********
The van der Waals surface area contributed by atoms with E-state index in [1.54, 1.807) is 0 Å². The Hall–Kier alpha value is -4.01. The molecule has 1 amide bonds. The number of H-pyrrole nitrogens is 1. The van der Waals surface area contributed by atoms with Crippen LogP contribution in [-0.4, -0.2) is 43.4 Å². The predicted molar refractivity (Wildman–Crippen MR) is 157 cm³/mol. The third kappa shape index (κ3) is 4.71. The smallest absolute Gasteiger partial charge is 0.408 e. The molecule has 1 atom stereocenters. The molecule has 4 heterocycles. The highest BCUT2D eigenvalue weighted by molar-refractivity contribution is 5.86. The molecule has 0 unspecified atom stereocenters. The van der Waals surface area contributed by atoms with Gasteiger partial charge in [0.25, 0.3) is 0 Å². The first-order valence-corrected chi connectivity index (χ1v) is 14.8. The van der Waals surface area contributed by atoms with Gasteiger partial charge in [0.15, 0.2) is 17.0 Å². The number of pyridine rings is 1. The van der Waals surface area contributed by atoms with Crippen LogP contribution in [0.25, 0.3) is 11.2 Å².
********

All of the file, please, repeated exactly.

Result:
The van der Waals surface area contributed by atoms with E-state index in [1.54, 1.807) is 0 Å². The Hall–Kier alpha value is -4.01. The molecule has 1 amide bonds. The number of H-pyrrole nitrogens is 1. The van der Waals surface area contributed by atoms with Crippen LogP contribution in [-0.4, -0.2) is 43.4 Å². The predicted molar refractivity (Wildman–Crippen MR) is 157 cm³/mol. The third kappa shape index (κ3) is 4.71. The smallest absolute Gasteiger partial charge is 0.408 e. The molecule has 1 atom stereocenters. The molecule has 4 heterocycles. The highest BCUT2D eigenvalue weighted by molar-refractivity contribution is 5.86. The molecule has 0 unspecified atom stereocenters. The van der Waals surface area contributed by atoms with Gasteiger partial charge in [0.25, 0.3) is 0 Å². The first-order valence-corrected chi connectivity index (χ1v) is 14.8. The van der Waals surface area contributed by atoms with Gasteiger partial charge in [0.15, 0.2) is 17.0 Å². The number of pyridine rings is 1. The van der Waals surface area contributed by atoms with Crippen LogP contribution in [0.25, 0.3) is 11.2 Å².